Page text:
Cheese Please
 

If you grew up in the 70’s like I did, the word cheese meant one thing. It was that bright orange block of goodness that your Mom made macaroni and cheese with on special dinner nights. Or if you were lucky enough to have a snow day from school Mom would make you a toasted cheese sandwich and tomato soup for lunch. Ok it’s processed but it has advantages. It melts very well and it would probably survive a nuclear attack. It also tastes pretty good when you’re 7.

My childhood fondness for the orange cheese has turned into a full-fledged obsession. I still like old orange but ever since that fateful day my cousin gave me a really sharp piece of Cheddar and a wedge of apple, I want to try it all. At that moment I realized food could be art. I understand why a person would smuggle unpasteurized cheese past the American customs officers on a return trip from France. Not that I would ever do such a thing, I only saw it on TV. With the entire internet at our disposal, anyone can try almost any kind of cheese they want. You can get Brie from France or Cheshire from England with a couple of clicks. You can even join a cheese of the month club or even go on Cheese themed tours of Europe. There are countless books on cheese, not just reference books but novels as well.

Most area grocery stores offer a big selection of plain and fancy cheeses. I desperately wanted to find a local farm that produces and sells its own cheese. The closest farm I could find was the Mackenzie Creamery in Hiram, specializing in my absolute favorite, goat cheese. Their goat cheese is also available at West Point Market in Akron which is where I bought mine. This Cheese is both creamy and tangy at the same time. The creaminess hits your tongue first followed by a shock of tanginess. I tried to keep some of it to make an actual recipe but somehow it didn’t survive that weekend. Next time I will have to buy some other cheese as a decoy so I actually make a dish.

My second favorite kind of cheese is Cheddar. For me the sharper and older the Cheddar, the better it tastes. One time I splurged and bought some 9 year aged white Cheddar. I think it was the best food I have ever eaten, though I intend to keep looking. On a recent trip to Scotland I did my best impression of Tony Bourdain , seeking out Cheddars everywhere I went. I got seriously sidetracked by all the Indian food in Scotland including Indian cheese called Paneer. There so many farms in the UK that sell their own cheese right off the farm to locals. Here in Ohio locally produced Cheddar is available at the Brewster Dairy Big Cheese Shoppe. The best way to eat Cheddar is just simply cut up with apple wedges, Honey Crisp apples, if you can find them. Take it out of the refrigerator first and let it warm to room temperature as the cheese will have more flavor.

Eating local foods is becoming chic and Farmers Markets are popping up everywhere. I can only hope that the interest in local produce carries over into the cheese market and then I can find my local connection. Most of us who seek out strawberries, raspberries and cherries find a local farm and keep going back year after year. I’d like the same for cheese and dairy. Until then I think I’ll join a cheese of the month club, no need to smuggle to get my fix. Or perhaps I can get my Father, who is a farmer, to invest in a few goats for my own private stash, but I think he will say no. So if you see the opportunity to try some crazy or weird kind of cheese from faraway France or from a farm down the road, try it and pass it on. It might be the best thing you have ever eaten.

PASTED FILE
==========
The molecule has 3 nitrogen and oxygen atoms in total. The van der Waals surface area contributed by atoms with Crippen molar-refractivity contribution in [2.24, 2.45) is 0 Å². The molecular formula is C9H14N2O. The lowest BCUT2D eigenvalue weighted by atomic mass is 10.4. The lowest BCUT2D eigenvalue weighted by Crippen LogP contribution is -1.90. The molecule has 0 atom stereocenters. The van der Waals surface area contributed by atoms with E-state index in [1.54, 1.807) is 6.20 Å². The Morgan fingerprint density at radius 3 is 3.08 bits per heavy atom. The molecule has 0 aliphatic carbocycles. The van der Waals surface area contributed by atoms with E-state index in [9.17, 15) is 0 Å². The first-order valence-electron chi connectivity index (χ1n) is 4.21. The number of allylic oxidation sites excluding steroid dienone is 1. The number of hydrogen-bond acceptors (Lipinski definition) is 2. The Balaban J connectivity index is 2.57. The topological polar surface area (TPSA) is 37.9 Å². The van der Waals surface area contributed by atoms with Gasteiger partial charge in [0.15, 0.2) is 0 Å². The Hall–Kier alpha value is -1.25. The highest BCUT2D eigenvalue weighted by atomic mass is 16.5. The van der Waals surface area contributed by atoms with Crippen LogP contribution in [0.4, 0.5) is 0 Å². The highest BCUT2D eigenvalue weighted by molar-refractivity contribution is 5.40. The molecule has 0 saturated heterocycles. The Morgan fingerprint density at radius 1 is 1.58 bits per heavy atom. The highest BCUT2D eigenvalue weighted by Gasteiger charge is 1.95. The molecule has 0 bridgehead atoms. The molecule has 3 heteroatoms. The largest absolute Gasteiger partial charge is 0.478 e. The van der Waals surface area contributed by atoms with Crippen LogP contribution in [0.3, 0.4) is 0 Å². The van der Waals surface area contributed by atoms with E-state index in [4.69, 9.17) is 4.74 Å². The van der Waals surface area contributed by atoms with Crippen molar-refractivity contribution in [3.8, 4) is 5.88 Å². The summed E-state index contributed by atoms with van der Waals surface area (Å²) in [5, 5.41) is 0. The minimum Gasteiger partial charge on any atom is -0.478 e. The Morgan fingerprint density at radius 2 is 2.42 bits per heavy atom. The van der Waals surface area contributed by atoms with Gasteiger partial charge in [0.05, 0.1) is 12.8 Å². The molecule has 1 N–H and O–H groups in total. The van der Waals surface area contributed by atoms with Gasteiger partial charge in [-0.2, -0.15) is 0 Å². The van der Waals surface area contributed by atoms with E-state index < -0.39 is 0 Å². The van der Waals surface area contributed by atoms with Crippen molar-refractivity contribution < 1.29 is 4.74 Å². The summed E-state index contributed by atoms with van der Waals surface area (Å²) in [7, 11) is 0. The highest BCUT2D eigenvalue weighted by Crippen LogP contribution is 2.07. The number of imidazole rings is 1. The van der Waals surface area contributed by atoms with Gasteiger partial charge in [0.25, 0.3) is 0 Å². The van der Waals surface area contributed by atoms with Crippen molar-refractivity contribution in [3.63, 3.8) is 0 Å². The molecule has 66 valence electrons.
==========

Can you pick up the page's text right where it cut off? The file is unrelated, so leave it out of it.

Here are two recipes using my favorite kinds of cheese.

Goat Cheese Medallions

Ingredients

8ounces of Goat cheese

2 eggs (whisked)

1 cup fine breadcrumbs or panko

Directions

Preheat oven to 400 degrees

Divide your cheese into 8 rounds. Coat each round with breadcrumbs. Coat with egg. Coat with breadcrumbs again.

Bake on a non stick cookie sheet for 6-9 minutes or until the breadcrumbs are brown and the cheese is soft and warm in the middle. These are excellent in a salad, but I just eat them alone.

Cheese Quiche

Ingredients

8ounces bacon

1 (9 inch) unbaked pie crust

3 cups sharp shredded Cheddar cheese

3 tablespoons all-purpose flour

5 eggs, lightly beaten

1 1/2 cups half-and-half

1/2 cup diced onion

1 diced red or orange pepper

1 (4 ounce) can diced green chili peppers, drained

Directions

1. Preheat oven to 350 degrees. Place bacon in a skillet. Cook over medium high heat until evenly brown. Drain, crumble and set aside.

2. Place crust in a 9 inch glass pie plate. Sprinkle bacon inside of crust. In a small bowl, combine Cheddar cheese and flour. In a separate bowl, beat together eggs, cream, onion and green chilies. Add cheese mixture; stir well. Pour mixture into pie crust.

3. Bake in preheated oven for 60 until set. Let stand 10 minutes before serving.


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Synopsis
I wrote this article for the Canton Repository. It was published on October 8, 2008.
Published Date
10/8/2008 12:00:00 AM
Published In
Canton Repository
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